We were really worried about meeting with him. But Sandy and I met with him. It was a very tense time, he brought us into this big conference room and laid out the thing. Of course, we described this award, and lo and behold, we feigned great surprise, we were told he was in jail. We said it would be a great honor if he was were able to release Pons to receive this award, it would be an honor for Uruguay. That was our pitch, just as it was an honor for Poland, who was sending over their leading cartoonist. Well, I knew from Amnesty that they never released a political prisoner, and we didn’t really have much hope for that. But we also asked his wife and child to come with him for the award. That’s how it was left. We didn’t hear anything from them until about a week or 10 days before the event. We got a call that they were giving a visa to the United States to his wife and child, not him of course, he remains in jail as a hostage to ensure that they would come back.
We were all amazed that that would even happen. It was the first time they ever allowed the family of a prisoner out of the country, because they usually would never go back. She wouldn’t stay; she went back because she wouldn’t stay leave the country with her husband in jail, being tortured. So she stayed about a week, and we had a celebration in Nashville and she went back.
She told us that she was able to visit him once a month a few minutes or so, and we kept sending money to her and informing her of all the things we were doing, people we were meeting with, and so forth, and she would convey that to Lorenzo. She was convinced that our efforts kept him alive, that the Americans are involved, fighting for him. He was so amazed that American cartoonists who didn’t know him, never met him, knew nothing about him, were trying to get him out of jail. It was incomprehensible to him.
As we learned from her and from Amnesty, the thing that kills most prisoners is when they give up hope. Most of them don’t have any family or anybody on the outside or if they do, they don’t dare to contact them because they’ll be persecuted. So most of them wither away or commit suicide. In fact, this happened to prisoners in cells on both sides of him; they committed suicide while he was there. And others, if they’re sick, they get no health care, no doctors, nothing.
Well, we soon learned, sending this courier back and forth, that his wife has said that once we got involved he was taken to the infirmary and given some medicine. It wasn’t great treatment, but at least they gave him something. And the torture stopped. The torture was awful. I mean, they would have vats of excrement that they put the prisoners in head first, and keep them there until they couldn’t stand it, and ingested the filth, which they would get infections and die from.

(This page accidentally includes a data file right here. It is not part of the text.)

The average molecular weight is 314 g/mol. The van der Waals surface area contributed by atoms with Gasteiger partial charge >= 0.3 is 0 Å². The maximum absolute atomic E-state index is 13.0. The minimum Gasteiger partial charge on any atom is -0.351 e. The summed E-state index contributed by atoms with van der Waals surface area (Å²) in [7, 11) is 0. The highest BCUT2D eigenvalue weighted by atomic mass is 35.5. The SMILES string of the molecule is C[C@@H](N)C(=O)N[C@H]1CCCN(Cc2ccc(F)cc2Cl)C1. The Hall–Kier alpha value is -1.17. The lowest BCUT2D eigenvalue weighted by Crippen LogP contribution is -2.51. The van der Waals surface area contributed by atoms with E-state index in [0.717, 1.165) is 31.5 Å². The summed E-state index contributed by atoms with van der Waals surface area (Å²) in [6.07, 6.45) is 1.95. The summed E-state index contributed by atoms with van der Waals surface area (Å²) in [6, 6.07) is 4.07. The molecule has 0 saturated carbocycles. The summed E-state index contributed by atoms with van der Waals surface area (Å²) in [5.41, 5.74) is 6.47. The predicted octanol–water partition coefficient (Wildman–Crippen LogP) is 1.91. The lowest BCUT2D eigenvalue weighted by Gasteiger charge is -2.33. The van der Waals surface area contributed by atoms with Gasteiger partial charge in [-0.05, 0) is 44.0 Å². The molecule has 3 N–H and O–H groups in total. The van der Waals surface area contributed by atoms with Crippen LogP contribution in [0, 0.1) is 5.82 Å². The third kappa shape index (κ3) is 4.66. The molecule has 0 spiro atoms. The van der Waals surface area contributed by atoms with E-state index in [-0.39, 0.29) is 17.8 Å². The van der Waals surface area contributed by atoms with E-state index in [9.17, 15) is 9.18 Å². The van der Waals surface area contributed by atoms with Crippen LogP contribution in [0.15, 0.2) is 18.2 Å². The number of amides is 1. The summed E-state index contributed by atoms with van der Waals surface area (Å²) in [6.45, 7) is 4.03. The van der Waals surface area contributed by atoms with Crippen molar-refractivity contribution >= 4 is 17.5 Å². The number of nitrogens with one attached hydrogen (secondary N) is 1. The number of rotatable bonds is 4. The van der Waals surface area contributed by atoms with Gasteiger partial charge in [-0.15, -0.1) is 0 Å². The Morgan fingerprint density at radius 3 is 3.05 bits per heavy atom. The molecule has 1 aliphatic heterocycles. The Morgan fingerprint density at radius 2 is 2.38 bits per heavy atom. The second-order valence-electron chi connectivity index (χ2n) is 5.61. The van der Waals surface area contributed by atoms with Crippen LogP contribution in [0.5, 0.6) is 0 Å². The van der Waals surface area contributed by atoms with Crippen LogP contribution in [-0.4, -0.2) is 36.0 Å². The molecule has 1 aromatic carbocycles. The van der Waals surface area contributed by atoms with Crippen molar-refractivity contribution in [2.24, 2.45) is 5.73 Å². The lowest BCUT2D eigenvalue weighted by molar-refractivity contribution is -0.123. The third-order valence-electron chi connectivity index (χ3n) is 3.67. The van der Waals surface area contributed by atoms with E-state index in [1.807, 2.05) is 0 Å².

ROBINSON: I mean it was the worst kind of torture, they did all kinds of things. So that was big step, that they at least didn’t torture him.
GROTH: Now this was, they were torturing him for — I mean, they weren’t trying to get information out of him.
ROBINSON: No, no, just for being in opposition.
GROTH: Just a punishment.
ROBINSON: He was a cartoonist and a writer for the magazine, that just opposed the regime. It was for that he was tortured. I don’t think he had any secret information.
ROBINSON: The other amazing thing that happened was, I had told you we had contacted Senator Tsongas of Massachusetts. Well, my son Jens was then in either Dartmouth … he went to undergraduate at Dartmouth or to Northwestern law school. He was probably in college. When he went to Washington for a couple semesters, he got a job as an intern with Senator Tsongas. Not because I had this casual meeting with Tsongas, it was just a coincidence he got the job with Tsongas. So then when I wanted to get the support of Congress, Tsongas was the logical one to go to. When I contacted Tsongas and made an appointment to see him, he got interested in the Pons cause. Elliott Abrams was then in the State Department. He was a real bad man, you know. You know anything about him?
GROTH: He was one of the prime liars during the Iran-Contra scandal.
ROBINSON: Right, I think he was jailed or something.
GROTH: He was either indicted or served time or should have.
ROBINSON: Or should have, real evil. So he was supposedly in the office of human rights. Something involved with that [Groth laughs]. As they usually do, they put the wolf in charge of the henhouse [Groth laughs].
GROTH: You have to admit, our government has a good sense of humor.
ROBINSON: Yeah. So we presented the case to Tsongas, and he got interested in the justice of it. We established that he was a prisoner of conscience, and moreover, that they were calling him a communist in Uruguay. Anybody in Uruguay at that time who was left of Attila the Hun was a communist. Tsongas asked for proof of that. So Eliot Abrams sends over proof, which turned out to be clippings from the Uruguayan press. [Laughter.] So, you know, they closed up every opposition press, including the magazine that this guy worked for. So Tsongas was a very good man and saw through that right away. In fact, he even bawled Elliot Abrams out on the phone for taking that position and swallowing that line. So, Tsongas calls Jens in, he was the intern, and said, “Look, I’m working on this case for some cartoonist trying to get this guy out of jail in Uruguay, and here’s the statement I’ve written up, I’d like you take it around and get as many co-signers as possible in the Senate.” And of course Jens knew about the case; and told Tsongas, “That’s my father.” Imagine the coincidence? [Groth laughs.] I mean, it’s just unbelievable that he appointed Jens to go around to get signatures.